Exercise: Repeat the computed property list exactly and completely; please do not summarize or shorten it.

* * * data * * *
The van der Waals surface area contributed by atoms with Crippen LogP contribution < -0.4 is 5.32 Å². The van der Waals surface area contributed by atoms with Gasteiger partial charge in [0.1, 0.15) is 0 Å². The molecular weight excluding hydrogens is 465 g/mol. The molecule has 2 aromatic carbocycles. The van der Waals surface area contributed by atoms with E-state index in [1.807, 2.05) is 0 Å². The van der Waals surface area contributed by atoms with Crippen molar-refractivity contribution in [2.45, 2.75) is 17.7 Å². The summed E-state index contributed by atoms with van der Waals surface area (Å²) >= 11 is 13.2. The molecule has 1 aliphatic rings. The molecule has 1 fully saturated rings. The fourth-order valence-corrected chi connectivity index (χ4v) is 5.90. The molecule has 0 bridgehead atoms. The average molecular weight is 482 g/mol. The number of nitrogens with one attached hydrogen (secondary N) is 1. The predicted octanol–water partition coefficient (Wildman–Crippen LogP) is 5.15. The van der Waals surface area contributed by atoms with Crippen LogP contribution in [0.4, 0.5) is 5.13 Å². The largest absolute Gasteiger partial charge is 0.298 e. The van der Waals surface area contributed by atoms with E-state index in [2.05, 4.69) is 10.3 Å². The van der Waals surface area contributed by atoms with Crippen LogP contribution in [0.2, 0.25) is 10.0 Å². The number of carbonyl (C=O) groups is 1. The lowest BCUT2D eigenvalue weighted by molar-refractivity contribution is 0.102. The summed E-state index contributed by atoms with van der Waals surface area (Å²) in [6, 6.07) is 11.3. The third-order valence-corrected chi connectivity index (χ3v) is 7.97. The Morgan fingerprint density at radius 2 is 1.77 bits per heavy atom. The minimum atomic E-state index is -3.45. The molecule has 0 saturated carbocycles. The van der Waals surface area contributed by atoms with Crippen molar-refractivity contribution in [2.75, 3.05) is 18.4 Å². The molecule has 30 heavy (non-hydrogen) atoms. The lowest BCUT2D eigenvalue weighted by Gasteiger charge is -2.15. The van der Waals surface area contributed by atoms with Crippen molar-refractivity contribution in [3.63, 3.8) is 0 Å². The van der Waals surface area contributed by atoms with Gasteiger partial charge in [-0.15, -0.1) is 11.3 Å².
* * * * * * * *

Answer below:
The van der Waals surface area contributed by atoms with Crippen LogP contribution < -0.4 is 5.32 Å². The van der Waals surface area contributed by atoms with Gasteiger partial charge in [0.1, 0.15) is 0 Å². The molecular weight excluding hydrogens is 465 g/mol. The molecule has 2 aromatic carbocycles. The van der Waals surface area contributed by atoms with E-state index in [1.807, 2.05) is 0 Å². The van der Waals surface area contributed by atoms with Crippen molar-refractivity contribution in [2.45, 2.75) is 17.7 Å². The summed E-state index contributed by atoms with van der Waals surface area (Å²) >= 11 is 13.2. The molecule has 1 aliphatic rings. The molecule has 1 fully saturated rings. The fourth-order valence-corrected chi connectivity index (χ4v) is 5.90. The molecule has 0 bridgehead atoms. The average molecular weight is 482 g/mol. The number of nitrogens with one attached hydrogen (secondary N) is 1. The predicted octanol–water partition coefficient (Wildman–Crippen LogP) is 5.15. The van der Waals surface area contributed by atoms with Crippen LogP contribution in [0.4, 0.5) is 5.13 Å². The largest absolute Gasteiger partial charge is 0.298 e. The van der Waals surface area contributed by atoms with E-state index in [2.05, 4.69) is 10.3 Å². The van der Waals surface area contributed by atoms with Crippen LogP contribution in [0.2, 0.25) is 10.0 Å². The number of carbonyl (C=O) groups is 1. The lowest BCUT2D eigenvalue weighted by molar-refractivity contribution is 0.102. The summed E-state index contributed by atoms with van der Waals surface area (Å²) in [6, 6.07) is 11.3. The third-order valence-corrected chi connectivity index (χ3v) is 7.97. The Morgan fingerprint density at radius 2 is 1.77 bits per heavy atom. The minimum atomic E-state index is -3.45. The molecule has 0 saturated carbocycles. The van der Waals surface area contributed by atoms with Crippen molar-refractivity contribution in [2.75, 3.05) is 18.4 Å². The molecule has 30 heavy (non-hydrogen) atoms. The lowest BCUT2D eigenvalue weighted by Gasteiger charge is -2.15. The van der Waals surface area contributed by atoms with Crippen molar-refractivity contribution in [3.63, 3.8) is 0 Å². The van der Waals surface area contributed by atoms with Gasteiger partial charge in [-0.15, -0.1) is 11.3 Å².